Several cities and states have also promulgated regulations dealing with elevators. These local regulations often require certain information to be displayed either on the housing or adjacent to the elevator. The known prior art does not provide a convenient method of manipulating housing covers to accommodate these various display requirements.

Thus, it is desirable to provide an elevator control unit that replaces existing elevator controls without replacing existing control apertures or outlets. It is further desirous to provide a replacement control housing that utilizes existing elevator control apertures while simultaneously lowering the placement of the elevator controls.

Preferably, an improved housing would effectively lower the elevator controls at a minimal installation cost. Such an improved, replacement housing would need to be modular to speed the installation and accommodate various installation parameters.

A modular inner unit that accommodates various external displays while minimizing installation expenses is desirable. A modular elevator control housing would also need to permit selective access to the interior of the housing in an efficient manner.

SUMMARY OF THE INVENTION

My modular elevator control housing comprises an aesthetically pleasing, flat housing that is conveniently mounted on a wall adjacent to an elevator. The housing protectively encloses critical elevator call switches. The new housing may easily be retrofitted in replacement of an existing control housing. It easily mounts over the existing elevator outlet. The housing may also be originally installed during building construction.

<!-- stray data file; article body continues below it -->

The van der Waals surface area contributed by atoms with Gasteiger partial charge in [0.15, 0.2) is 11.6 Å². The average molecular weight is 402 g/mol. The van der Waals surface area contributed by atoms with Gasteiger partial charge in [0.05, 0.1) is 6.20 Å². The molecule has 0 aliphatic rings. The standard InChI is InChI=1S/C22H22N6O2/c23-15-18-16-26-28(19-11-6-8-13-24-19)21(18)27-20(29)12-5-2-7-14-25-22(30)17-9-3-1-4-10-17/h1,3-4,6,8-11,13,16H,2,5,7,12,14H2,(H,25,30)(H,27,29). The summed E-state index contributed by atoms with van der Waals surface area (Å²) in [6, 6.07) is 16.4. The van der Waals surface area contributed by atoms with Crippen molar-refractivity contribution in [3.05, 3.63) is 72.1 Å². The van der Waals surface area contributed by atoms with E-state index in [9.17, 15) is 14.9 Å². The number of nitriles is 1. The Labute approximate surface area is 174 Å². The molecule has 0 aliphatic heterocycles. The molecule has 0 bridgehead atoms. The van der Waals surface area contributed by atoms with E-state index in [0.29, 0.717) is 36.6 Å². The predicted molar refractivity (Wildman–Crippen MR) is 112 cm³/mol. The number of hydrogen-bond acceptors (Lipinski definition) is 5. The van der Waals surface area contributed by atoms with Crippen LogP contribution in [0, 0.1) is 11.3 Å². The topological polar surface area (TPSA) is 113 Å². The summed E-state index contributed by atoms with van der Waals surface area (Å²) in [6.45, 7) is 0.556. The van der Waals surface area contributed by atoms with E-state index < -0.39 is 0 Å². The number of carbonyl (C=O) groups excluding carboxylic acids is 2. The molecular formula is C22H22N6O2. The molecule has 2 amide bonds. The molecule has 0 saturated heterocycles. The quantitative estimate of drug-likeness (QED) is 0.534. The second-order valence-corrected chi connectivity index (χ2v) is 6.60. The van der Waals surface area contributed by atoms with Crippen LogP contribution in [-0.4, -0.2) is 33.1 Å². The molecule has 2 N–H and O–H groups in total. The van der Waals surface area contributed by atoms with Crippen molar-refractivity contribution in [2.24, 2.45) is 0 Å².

The housing comprises an elongated, box-like chassis covered by an indicator display. The chassis comprises a generally rectangular supporting subframe that is flushly secured to the wall. Preferably, the subframe is bounded by integral, upturned flanges protruding from its flat base that provide convenient mounting slots for remaining components.

Separate sidewalls are coupled to the subframe flanges. Top and bottom covers attach to the sidewalls over the ends of the subframe. The inner surfaces of the sidewalls define multiple, parallel grooves. Smaller grooves seat appropriate fasteners (i.e., self tapping sheet metal screws) to secure the top and bottom covers to the sidewalls. One of the grooves secures the sidewalls to the subframe flanges. The remaining, sliding groove receives the display. Interior brackets secured to the subframe flanges cooperate with the sliding groove to support the display in a desired configuration.

The display comprises a selected number of faceplates separated by mating clips. In a preferred embodiment, three faceplates comprise the display. An alternative embodiment employs two abutting faceplates of different lengths. In another embodiment the display comprises a single, integral faceplate constrained as before within the sliding grooves.

The faceplates may contain graphic or textual information. The faceplates may support elevator operational controls. The configuration of the faceplates may be selectively arranged during housing installation. The faceplates may be removed or rearranged as desired.

Desired faceplates are quickly and easily installed. They slide between the grooves in the sidewalls of the housing. Mating clips supported by the interior brackets separate abutting faceplates. The mating clips include channels that seat the display faceplates. A faceplate may be removed or replaced by temporarily removing the top or bottom cover and sliding the desired faceplate and any necessary mating clip out of the chassis. The removed faceplate may be altered or replaced as desired. The interior of the housing is easily serviced by temporarily removing selected faceplates.